By Brett Sherman
A primer on basic risk management
Traders hate risk limits (sometimes called position limits), those pesky rules that restrict aggregate exposure to a single asset class or correlated classes of assets.
The point of risk limits is to make sure that no one trade - or series of related trades - can generate losses big enough to cripple, or even kill, a financial institution.
For instance, if an asset class - like mortgage backed securities suddenly "blows up" (a Talebism), a firm that actually enforces risk limits is may take some losses. However, because the size of its holdings is limited - there is no possibility that the blow up will cause catastrophic losses.
- Traders Hate Risk Limits!
When Wall Street trading desks believe they are onto a winning strategy, they like to build up big positions. Same with mostly unregulated hedge fund traders. Why? Because they are certain they won't lose (many traders, but not all of them, seem to have this kind of baseless overconfidence encoded in their DNA). And, since they can't lose, why not really max out the strategy to milk as much profit as possible?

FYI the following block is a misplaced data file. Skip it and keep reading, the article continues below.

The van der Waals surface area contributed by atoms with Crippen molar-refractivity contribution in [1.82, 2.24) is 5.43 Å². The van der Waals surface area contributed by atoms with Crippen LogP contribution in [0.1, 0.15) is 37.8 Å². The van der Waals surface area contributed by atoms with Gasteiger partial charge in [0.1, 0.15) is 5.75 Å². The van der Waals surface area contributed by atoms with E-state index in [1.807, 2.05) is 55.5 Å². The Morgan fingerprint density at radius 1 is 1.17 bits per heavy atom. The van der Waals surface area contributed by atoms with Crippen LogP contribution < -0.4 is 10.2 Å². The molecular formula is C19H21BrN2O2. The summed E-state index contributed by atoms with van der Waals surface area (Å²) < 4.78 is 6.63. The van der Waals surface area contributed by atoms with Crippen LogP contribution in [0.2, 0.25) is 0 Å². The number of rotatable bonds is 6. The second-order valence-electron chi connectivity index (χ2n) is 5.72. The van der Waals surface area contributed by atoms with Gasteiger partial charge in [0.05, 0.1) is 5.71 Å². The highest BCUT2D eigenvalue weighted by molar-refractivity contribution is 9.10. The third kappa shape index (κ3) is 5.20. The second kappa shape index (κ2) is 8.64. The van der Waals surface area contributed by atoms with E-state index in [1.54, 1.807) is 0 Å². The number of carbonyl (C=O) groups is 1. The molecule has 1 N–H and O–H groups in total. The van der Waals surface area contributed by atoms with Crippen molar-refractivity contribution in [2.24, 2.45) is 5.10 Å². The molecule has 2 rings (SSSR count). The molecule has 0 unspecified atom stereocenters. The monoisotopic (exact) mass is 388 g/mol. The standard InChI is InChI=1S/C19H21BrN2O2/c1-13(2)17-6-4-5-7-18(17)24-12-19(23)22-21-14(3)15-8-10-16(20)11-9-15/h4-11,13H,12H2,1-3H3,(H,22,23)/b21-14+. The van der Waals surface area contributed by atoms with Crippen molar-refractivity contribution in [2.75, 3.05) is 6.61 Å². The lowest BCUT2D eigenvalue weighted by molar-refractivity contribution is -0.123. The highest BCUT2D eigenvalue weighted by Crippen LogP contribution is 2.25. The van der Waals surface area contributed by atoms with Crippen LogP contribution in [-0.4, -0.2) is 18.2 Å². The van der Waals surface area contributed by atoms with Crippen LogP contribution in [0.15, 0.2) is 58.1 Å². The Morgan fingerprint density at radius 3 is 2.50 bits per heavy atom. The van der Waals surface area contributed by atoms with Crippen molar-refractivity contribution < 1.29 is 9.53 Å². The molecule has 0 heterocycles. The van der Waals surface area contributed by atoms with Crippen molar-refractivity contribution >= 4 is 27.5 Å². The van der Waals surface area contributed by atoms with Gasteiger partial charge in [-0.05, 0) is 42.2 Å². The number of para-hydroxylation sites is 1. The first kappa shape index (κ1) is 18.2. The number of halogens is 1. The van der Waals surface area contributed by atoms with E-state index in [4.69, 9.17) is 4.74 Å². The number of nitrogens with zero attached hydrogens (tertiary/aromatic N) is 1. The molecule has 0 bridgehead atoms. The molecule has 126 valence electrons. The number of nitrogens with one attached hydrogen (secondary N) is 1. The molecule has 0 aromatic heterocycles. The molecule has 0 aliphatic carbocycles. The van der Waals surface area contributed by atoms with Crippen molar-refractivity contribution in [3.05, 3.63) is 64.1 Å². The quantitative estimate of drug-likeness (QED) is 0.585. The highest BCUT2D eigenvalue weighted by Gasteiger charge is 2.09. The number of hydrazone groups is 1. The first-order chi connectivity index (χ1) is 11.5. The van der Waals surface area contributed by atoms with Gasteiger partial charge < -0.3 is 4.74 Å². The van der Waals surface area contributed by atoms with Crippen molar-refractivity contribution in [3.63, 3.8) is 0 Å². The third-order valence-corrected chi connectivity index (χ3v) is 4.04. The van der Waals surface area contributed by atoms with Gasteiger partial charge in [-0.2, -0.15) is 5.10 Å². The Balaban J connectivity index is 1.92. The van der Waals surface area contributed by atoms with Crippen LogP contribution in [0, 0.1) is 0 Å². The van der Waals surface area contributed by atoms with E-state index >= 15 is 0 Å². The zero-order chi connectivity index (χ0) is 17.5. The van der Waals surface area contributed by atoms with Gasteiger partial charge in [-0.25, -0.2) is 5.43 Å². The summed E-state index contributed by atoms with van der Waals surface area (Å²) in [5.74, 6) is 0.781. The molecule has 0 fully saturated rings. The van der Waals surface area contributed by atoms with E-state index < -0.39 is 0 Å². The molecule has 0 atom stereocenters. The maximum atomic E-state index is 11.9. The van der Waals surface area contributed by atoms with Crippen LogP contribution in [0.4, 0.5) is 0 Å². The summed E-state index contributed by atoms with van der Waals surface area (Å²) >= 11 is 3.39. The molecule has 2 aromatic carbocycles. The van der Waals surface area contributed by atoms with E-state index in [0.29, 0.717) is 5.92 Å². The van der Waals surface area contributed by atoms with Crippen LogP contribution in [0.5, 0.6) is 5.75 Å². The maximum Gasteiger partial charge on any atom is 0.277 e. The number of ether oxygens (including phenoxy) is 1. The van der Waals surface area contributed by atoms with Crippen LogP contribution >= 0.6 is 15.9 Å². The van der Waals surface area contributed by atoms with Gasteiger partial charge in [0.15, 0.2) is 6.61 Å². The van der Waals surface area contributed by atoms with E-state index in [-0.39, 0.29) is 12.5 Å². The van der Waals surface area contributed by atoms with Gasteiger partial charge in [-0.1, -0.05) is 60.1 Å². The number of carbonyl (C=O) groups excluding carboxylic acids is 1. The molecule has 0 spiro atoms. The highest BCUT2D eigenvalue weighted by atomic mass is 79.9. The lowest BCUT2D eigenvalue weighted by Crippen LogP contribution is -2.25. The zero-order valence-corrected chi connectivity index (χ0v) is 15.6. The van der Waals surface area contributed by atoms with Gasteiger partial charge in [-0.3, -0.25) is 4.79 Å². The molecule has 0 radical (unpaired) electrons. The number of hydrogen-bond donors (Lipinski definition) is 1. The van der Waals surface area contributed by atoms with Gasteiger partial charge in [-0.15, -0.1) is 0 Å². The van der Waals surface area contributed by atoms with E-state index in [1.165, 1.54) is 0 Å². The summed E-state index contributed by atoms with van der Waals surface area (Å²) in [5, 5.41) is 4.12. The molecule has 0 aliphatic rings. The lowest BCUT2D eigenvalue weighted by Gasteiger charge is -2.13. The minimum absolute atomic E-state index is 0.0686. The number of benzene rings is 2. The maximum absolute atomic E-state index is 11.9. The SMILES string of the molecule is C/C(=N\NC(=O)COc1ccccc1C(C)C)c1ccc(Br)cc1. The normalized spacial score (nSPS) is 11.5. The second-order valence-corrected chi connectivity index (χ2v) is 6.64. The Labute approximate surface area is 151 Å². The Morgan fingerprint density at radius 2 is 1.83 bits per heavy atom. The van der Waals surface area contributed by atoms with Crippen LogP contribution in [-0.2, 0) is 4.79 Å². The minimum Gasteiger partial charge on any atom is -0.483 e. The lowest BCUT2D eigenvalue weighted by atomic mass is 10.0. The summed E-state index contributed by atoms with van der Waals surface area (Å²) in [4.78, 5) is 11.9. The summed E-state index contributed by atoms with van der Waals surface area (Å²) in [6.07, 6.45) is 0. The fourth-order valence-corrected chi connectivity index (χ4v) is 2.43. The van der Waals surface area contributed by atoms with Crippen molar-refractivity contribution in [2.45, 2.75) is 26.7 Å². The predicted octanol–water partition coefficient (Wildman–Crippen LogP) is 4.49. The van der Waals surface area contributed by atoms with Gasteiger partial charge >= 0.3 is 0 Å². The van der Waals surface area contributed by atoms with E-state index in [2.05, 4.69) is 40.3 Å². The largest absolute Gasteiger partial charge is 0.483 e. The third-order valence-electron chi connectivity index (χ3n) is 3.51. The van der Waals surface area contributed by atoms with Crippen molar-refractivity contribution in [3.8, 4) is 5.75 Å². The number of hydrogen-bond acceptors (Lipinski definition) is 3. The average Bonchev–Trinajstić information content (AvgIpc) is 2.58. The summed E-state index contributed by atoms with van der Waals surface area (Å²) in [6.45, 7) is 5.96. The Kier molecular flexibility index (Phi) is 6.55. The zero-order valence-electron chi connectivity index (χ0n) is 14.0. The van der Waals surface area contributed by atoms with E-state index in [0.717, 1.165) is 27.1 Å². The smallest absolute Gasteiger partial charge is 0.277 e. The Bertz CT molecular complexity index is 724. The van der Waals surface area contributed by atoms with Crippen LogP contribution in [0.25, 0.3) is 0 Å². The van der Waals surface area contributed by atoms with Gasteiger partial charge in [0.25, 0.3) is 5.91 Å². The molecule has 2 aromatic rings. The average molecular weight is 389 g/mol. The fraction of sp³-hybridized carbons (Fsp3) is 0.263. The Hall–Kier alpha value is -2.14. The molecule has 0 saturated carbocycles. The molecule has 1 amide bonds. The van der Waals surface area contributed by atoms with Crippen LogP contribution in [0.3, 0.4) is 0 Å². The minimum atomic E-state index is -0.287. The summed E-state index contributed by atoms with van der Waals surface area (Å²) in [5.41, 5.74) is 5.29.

Indeed, risk limits, when they are enforced, often do end up costing traders some upside. Sometimes rules that limit position size end up causing traders and their firms to leave a lot of profit on the table.
- To Exceed or Not to Exceed? That is the Question...
Most firms have procedures that allow traders to request permission exceed risk limits. From a risk managemet perspective, this is a bad idea.
- A very bad idea.
After all, the consequences of failing to enforce position limits (i.e., placing big bets) are always unknown at the time the trade is made. And the moment that the trade is made is also the moment the firm takes on the risk of holding oversized postions. In other words, nobody knows (and nobody can know) precisely when it might be disastrous to have excessive exposure to a particular assets or class of related assets.
- Moral of the story
Firms must strictly enforce risk limits. These limits exist because they keep firms alive. And being alive is always better than the alternative. Just ask the former public shareholders of Lehman Brothers and Bear Stearns (remember them?).